But I need my protein is often an issue raised when I talk about plant-based eating. Our problem today is not lack of protein – our problem is excess! Protein drinks, protein bars and the consumption of meat and dairy proteins is setting people up for kidney and liver damage. In my book, Becoming Slender For Life, I write about the dangerous eating habits that have led to a preventable epidemic of obesity and I offer solutions for you to lose weight and how to keep it off.
But I Need My Protein
Who do you know with a protein deficiency? Do you know anyone who has a disease, such as kwashiorkor, caused by a lack of protein? I don’t—and I don’t know that I ever have. The problem is excess protein. Sixty-five percent of the U.S. population is fat, and many have the diseases that come with being fat. Excess food is the problem—certainly not lack of protein.
It’s extremely difficult for anyone to become protein-deficient. You would have to give up eating all together. Practically all unrefined foods are loaded with proteins. Rice is 8 percent protein, oranges 8 percent, potatoes 11 percent and beans 26 percent. A 2.7-ounce tub of instant oatmeal contains 9 grams of protein. One-half cup of uncooked quinoa has 11 grams of protein. One medium-size banana and a 1.5-ounce box of raisins each have more than one gram of protein. It is impossible to develop a protein-deficient diet based on vegetables, beans, grains and fruits. If you want extra protein, consider wheat and soy products such as seitan and tofu—more about tofu later.
And in spite of the tales you’ve been told,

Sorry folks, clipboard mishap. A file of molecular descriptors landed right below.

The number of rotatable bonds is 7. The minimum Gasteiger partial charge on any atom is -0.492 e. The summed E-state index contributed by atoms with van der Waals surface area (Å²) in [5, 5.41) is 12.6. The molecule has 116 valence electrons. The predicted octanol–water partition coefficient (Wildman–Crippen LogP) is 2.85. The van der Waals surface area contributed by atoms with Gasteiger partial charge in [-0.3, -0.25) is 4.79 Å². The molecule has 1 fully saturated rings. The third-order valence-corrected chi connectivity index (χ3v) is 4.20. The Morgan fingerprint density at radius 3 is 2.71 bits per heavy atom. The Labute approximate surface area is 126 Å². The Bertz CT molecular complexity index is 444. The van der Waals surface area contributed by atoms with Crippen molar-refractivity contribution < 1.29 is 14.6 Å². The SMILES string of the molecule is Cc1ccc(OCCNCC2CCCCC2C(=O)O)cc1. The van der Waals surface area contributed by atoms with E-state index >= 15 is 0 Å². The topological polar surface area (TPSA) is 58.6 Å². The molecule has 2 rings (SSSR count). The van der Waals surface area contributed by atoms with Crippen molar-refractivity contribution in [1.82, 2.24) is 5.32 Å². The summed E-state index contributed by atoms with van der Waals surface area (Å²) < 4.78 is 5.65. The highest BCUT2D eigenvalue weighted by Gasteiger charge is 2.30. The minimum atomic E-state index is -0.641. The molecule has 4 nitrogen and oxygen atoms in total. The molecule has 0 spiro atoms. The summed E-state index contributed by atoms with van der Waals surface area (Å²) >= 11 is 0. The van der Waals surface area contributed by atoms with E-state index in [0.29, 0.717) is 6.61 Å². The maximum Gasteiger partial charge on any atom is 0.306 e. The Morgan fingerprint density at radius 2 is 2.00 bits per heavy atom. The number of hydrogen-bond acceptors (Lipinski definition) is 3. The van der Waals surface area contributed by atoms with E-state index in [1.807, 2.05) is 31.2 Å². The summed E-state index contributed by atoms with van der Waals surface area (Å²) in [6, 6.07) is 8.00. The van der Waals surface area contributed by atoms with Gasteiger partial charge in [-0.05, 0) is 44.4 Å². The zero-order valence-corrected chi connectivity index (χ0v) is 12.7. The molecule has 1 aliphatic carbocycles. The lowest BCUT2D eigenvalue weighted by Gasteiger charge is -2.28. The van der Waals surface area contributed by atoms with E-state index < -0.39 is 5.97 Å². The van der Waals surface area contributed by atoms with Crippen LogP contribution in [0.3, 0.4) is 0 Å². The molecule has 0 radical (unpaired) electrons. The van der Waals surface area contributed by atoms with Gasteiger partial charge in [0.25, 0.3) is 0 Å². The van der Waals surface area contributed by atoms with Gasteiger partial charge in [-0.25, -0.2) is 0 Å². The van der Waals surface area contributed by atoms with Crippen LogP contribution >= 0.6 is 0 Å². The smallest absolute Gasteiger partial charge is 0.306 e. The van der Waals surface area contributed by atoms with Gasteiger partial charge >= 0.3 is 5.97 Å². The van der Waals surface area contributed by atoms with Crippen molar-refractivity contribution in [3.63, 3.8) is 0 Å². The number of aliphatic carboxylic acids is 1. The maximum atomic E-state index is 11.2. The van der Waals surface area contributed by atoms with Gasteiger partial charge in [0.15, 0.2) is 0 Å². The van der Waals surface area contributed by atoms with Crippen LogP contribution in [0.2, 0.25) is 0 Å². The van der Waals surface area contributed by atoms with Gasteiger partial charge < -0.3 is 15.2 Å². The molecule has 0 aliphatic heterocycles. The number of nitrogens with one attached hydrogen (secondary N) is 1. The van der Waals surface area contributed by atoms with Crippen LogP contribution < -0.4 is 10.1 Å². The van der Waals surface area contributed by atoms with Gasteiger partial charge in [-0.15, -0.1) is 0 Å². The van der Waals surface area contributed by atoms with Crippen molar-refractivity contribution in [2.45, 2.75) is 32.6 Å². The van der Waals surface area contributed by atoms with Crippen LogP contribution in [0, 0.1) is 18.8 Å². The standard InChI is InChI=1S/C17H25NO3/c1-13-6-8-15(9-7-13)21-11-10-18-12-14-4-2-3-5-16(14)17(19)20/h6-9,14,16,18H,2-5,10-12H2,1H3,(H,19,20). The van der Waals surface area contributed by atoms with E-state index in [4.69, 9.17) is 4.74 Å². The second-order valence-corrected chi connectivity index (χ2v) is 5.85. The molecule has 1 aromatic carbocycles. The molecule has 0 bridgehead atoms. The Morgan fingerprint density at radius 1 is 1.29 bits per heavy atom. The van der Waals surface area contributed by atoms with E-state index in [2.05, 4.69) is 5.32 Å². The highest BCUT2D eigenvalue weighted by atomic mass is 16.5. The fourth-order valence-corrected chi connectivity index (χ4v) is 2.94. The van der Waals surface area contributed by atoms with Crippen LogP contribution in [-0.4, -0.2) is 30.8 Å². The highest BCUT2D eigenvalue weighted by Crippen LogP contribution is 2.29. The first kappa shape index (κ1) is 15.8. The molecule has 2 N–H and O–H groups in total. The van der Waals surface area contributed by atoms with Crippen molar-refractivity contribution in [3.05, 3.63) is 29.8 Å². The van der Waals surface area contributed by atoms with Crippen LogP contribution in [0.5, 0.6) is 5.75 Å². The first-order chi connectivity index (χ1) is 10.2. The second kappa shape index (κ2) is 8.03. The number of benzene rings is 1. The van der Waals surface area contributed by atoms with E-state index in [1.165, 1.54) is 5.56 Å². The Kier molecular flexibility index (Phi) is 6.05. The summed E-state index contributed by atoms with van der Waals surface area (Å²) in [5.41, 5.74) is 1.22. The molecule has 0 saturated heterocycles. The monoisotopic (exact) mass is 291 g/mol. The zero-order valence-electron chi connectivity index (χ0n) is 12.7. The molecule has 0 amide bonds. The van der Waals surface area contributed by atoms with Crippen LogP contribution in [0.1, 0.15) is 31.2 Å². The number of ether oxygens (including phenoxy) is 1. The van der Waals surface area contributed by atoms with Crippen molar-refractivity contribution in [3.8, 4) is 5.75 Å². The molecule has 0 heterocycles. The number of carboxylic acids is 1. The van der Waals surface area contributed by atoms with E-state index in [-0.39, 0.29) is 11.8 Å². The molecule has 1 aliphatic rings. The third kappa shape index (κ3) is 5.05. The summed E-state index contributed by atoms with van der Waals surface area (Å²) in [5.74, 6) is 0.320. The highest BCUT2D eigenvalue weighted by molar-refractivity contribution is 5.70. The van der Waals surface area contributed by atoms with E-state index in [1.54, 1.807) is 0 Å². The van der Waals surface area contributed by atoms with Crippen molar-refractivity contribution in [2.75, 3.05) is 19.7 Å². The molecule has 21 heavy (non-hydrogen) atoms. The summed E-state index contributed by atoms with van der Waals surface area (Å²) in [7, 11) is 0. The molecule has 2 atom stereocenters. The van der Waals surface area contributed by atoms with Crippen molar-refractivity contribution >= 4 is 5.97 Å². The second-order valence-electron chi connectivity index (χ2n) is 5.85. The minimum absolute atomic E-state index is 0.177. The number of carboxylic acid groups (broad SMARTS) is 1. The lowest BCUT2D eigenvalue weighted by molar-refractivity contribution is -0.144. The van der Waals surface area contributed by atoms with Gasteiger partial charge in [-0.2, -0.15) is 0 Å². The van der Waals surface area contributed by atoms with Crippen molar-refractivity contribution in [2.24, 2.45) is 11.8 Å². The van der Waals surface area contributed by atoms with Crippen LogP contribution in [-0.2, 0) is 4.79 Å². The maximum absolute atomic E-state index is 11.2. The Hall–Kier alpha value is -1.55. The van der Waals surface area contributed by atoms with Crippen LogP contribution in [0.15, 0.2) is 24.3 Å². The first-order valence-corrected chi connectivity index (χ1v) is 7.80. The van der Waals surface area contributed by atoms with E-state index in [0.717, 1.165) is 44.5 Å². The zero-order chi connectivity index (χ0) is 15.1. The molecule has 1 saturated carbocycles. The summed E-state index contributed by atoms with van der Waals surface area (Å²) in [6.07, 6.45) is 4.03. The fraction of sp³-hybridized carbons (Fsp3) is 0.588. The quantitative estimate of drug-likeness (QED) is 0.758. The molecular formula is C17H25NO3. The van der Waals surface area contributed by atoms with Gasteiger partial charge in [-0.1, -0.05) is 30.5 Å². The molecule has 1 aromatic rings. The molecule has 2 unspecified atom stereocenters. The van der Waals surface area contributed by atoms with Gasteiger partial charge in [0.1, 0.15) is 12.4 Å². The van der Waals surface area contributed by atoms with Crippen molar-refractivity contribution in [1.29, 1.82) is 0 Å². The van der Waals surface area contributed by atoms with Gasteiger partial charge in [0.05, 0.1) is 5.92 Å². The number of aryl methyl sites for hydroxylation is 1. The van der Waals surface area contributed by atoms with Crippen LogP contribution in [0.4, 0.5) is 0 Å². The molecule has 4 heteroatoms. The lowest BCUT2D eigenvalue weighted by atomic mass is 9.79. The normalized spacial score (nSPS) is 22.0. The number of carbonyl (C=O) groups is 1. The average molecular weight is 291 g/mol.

vegetable proteins are complete proteins.
All the essential and nonessential amino acids are represented in single unrefined starches such as rice, corn, wheat and potatoes in amounts in excess of every individual’s needs—even for endurance athletes or weight lifters. We don’t have to seek out some complicated combinations of foods to make proteins complete. If that were true, we would never have survived as a species. There is no need to intentionally choose special combinations of foods.
A healthy adult male uses less than 20 grams of protein each day. Yet an average American consumes 160 grams of protein each day: eight times more than we need! Excess protein is not converted to carbohydrate or fat, nor is it stored. Our body has no choice but to dispose of the 140 grams of excess protein. The elimination of excess protein occurs through the kidneys and liver. Due to this excess, they become overworked, and the kidneys begin to deteriorate over time. In addition, animal proteins also contribute to kidney stones.
Excess protein causes changes in kidney metabolism and minerals, especially calcium, are lost through the kidneys in large amounts. The most damaging protein is from animals: meat, poultry, dairy and fish. This leaching of calcium from the body can lead to osteoporosis. Throughout the world, the incidence of osteoporosis correlates directly with protein intake. Countries where meat is a dietary staple have higher incidences of osteoporosis.
Although protein and carbohydrates have almost the same number of calories per gram, foods that are high in protein—particularly animal products—are also usually high in fat. Even lean cuts of meat have much more fat than a healthy body needs. And animal products always lack fiber. Fiber helps make foods more satisfying without adding many calories, and it is only found in foods from plants. ~Becoming Slender For Life, second edition, pages 135 – 136
People who have had lap band surgery or gastric bypass surgery may have have problems with absorbing enough protein. But, for most healthy individuals, lack of protein is simply not an issue – even for athletes. You can obtain more than enough protein with vegetables, whole grains and fruit. If a large gorilla can be strong and powerful from plant proteins, what about you?
Educate yourself and your family about healthy nutrition.
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